Scott Weaver is a San Francisco sculptor who spend 35 years building the most stupendously gorgeously wonderful toothpick sculpture, a kinetic piece that is a miniature of San Francisco and all that's glorious about the city. The piece has 100,000 toothpicks, and 10,000,000 measures of awesome:
Thirty five years ago I had yet to be born, but artist Scott Weaver had already begun work on this insanely complex kinetic sculpture, Rolling through the Bay, that he continues to modify and expand even today. The elaborate sculpture is comprised of multiple “tours” that move pingpong balls through neighborhoods, historical locations, and iconic symbols of San Francisco, all recreated with a little glue, some toothpicks, and an incredible amount of ingenuity. He admits in the video that there are several toothpick sculptures even larger than his, but none has the unique kinetic components he’s constructed. Via his website Weaver estimates he’s spent over 3,000 hours on the project, and the toothpicks have been sourced from around the world.
You can see Weaver's piece at the American Visionary Art Museum.
One man, 100,000 toothpicks, and 35 years: An incredible kinetic sculpture of San Francisco [Christopher/This is Colossal]
(via Making Light)
The happy mutants at MonkeyBrains, the San Francisco hacker-friendly ISP, have launched a $350,000,000 IndieGoGo campaign to buy their own satellite ("North Korea just launched a satellite; we want to as well"). Some fun facts about MonkeyBrains: it was founded by Rudy Rucker, Jr (son of the archduke of mutantcy, cyberpunk writer Rudy Rucker [Sr]); it is the basis for the fictional ISP pigspleen.net in my novel Little Brother; and they want $350,000,000. Also: if the satellite thing doesn't work out, they want to use the money to fill San Francisco with high-speed fiber optics that aren't run by crappy telcos.
A quick internet search reveals that this is the cost for getting a satellite into orbit:
* Satellite manufacture: $150M
* Satellite launch: $120M
* Launch insurance: $20M
* In-orbit insurance: $20M
* Satellite operations (15 years): $15M
Our initial research seems to indicate having a satellite in orbit may not speed up your internet at all. [http://en.wikipedia.org/wiki/Satellite_Internet_access#Geostationary_unsuitable_for_low-latency_applications]. However, if more research doesn't bode well for a geostationary satellite, we will take all of the $325M to fund either:
* Fiber to the home.
* A balloon tethered to the Farallon islands.
* a hovering drone over the Bay.
Oakland's chief of police blackholed all emails mentioning "Occupy," trashed official condemnations and sanctions unread
Oakland police chief told a court that he never saw emails from city officials and a federal court monitor who emailed him about police brutality and other illegal actions by his force in its response to Occupy Oakland. That's because, he says, he used a spam-filter to automatically spam-filter all messages containing phrases like "occupy," "police brutality," "press pass," and "excessive force." More from SFGate's Matthai Kuruvila.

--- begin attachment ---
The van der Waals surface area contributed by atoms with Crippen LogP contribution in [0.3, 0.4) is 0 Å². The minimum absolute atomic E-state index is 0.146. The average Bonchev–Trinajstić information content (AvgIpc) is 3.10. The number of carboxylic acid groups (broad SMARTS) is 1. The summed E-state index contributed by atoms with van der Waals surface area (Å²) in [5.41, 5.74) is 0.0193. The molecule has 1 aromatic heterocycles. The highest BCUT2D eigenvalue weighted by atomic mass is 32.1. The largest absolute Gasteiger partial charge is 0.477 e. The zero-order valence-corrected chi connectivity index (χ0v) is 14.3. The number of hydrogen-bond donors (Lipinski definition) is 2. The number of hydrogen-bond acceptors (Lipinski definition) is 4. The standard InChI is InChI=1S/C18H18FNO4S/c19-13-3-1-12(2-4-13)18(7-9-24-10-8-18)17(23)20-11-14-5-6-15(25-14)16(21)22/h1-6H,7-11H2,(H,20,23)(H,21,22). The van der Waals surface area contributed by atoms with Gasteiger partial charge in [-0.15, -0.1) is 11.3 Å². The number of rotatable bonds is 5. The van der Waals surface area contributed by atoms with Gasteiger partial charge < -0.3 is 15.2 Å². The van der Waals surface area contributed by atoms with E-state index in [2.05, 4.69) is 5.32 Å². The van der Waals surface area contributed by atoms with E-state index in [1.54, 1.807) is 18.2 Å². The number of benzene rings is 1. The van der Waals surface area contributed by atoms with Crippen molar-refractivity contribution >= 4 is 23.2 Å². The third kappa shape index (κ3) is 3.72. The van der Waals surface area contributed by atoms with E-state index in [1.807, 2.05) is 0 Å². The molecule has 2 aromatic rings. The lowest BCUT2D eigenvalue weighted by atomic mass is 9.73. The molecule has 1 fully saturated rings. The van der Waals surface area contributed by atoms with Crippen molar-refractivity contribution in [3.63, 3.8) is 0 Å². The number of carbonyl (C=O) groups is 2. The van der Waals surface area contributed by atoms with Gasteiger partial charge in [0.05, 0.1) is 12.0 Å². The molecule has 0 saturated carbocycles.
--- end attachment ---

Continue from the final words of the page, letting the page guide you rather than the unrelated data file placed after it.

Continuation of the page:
The city investigation found that Jordan had city staff put in the filters on Oct. 27, 2011 - two days after a violent clash between police and protesters that made international news. He had been inundated with anonymous messages, he said in a declaration to the court.
But he forgot the e-mail filter was still in effect.
At least until Henderson gave his order and the city investigated. All messages to Jordan with the once-banned phrases now go to his inbox, as of Oct. 19. In addition, Jordan now has a special folder for messages from the court monitor, Warshaw.
"It was never my intention to ignore the monitor," Jordan said in his declaration.
Stamen, a design firm in San Francisco, was commissioned to study the private transport networks that run from San Francisco down to Silicon Valley. The traditional commuter dynamic for cities is suburbanites coming into the city to work, but in San Francisco it runs both ways, as city-dwelling tech workers catch a variety of semi-luxurious, WiFi-equipped buses with power outlets and work tables to tech campuses down the peninsula. I watched this with some amusement when I was in San Francisco this summer, observing how a crowd of googlers with Android handsets would magically converge on a corner near Dolores Park just as a big black Google bus pulled up and whisked them away (A friend at Google tells me that his bus has its own mailing list where they recently had a kerfuffle when some enthusiastic people proposed a weekly festive party-ride on Friday afternoons, to the horror of the more sedate riders).
Fun fact: apparently Twitter employees refer to the entire Mission district as "the campus" (though I assume that this is ironic).